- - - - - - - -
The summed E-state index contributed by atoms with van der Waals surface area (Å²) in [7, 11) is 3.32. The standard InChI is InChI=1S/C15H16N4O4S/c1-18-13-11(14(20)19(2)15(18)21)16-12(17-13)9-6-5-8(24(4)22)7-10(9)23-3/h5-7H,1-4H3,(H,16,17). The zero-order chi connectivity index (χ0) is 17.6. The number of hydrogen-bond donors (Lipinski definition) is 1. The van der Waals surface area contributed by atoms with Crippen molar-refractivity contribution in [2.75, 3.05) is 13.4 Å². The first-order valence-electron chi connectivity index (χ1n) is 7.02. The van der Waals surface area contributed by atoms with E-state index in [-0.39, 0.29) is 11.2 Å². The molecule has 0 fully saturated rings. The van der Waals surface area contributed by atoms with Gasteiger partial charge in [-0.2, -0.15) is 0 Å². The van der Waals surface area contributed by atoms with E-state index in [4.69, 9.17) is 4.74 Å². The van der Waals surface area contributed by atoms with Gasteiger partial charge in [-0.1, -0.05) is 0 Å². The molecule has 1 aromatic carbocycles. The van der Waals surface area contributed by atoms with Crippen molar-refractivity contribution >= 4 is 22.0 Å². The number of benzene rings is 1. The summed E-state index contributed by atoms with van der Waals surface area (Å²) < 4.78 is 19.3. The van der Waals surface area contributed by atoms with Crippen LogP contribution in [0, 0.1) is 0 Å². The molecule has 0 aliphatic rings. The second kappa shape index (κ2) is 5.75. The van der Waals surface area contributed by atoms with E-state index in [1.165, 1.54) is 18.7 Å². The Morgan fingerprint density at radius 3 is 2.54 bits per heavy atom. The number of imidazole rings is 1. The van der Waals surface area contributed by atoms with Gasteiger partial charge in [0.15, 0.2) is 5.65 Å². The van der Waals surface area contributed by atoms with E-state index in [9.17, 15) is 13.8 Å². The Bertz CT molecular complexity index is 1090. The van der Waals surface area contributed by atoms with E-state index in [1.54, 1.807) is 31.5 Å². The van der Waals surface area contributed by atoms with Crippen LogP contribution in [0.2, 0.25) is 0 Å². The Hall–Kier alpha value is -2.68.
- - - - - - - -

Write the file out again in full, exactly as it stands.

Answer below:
The summed E-state index contributed by atoms with van der Waals surface area (Å²) in [7, 11) is 3.32. The standard InChI is InChI=1S/C15H16N4O4S/c1-18-13-11(14(20)19(2)15(18)21)16-12(17-13)9-6-5-8(24(4)22)7-10(9)23-3/h5-7H,1-4H3,(H,16,17). The zero-order chi connectivity index (χ0) is 17.6. The number of hydrogen-bond donors (Lipinski definition) is 1. The van der Waals surface area contributed by atoms with Crippen molar-refractivity contribution in [2.75, 3.05) is 13.4 Å². The first-order valence-electron chi connectivity index (χ1n) is 7.02. The van der Waals surface area contributed by atoms with E-state index in [-0.39, 0.29) is 11.2 Å². The molecule has 0 fully saturated rings. The van der Waals surface area contributed by atoms with Gasteiger partial charge in [-0.2, -0.15) is 0 Å². The van der Waals surface area contributed by atoms with E-state index in [4.69, 9.17) is 4.74 Å². The van der Waals surface area contributed by atoms with Gasteiger partial charge in [-0.1, -0.05) is 0 Å². The molecule has 1 aromatic carbocycles. The van der Waals surface area contributed by atoms with Crippen molar-refractivity contribution >= 4 is 22.0 Å². The number of benzene rings is 1. The summed E-state index contributed by atoms with van der Waals surface area (Å²) < 4.78 is 19.3. The van der Waals surface area contributed by atoms with Crippen LogP contribution in [0, 0.1) is 0 Å². The molecule has 0 aliphatic rings. The second kappa shape index (κ2) is 5.75. The van der Waals surface area contributed by atoms with E-state index in [1.165, 1.54) is 18.7 Å². The Morgan fingerprint density at radius 3 is 2.54 bits per heavy atom. The number of imidazole rings is 1. The van der Waals surface area contributed by atoms with Gasteiger partial charge in [0.15, 0.2) is 5.65 Å². The van der Waals surface area contributed by atoms with E-state index in [9.17, 15) is 13.8 Å². The Bertz CT molecular complexity index is 1090. The van der Waals surface area contributed by atoms with E-state index in [1.54, 1.807) is 31.5 Å². The van der Waals surface area contributed by atoms with Crippen LogP contribution in [0.2, 0.25) is 0 Å². The Hall–Kier alpha value is -2.68.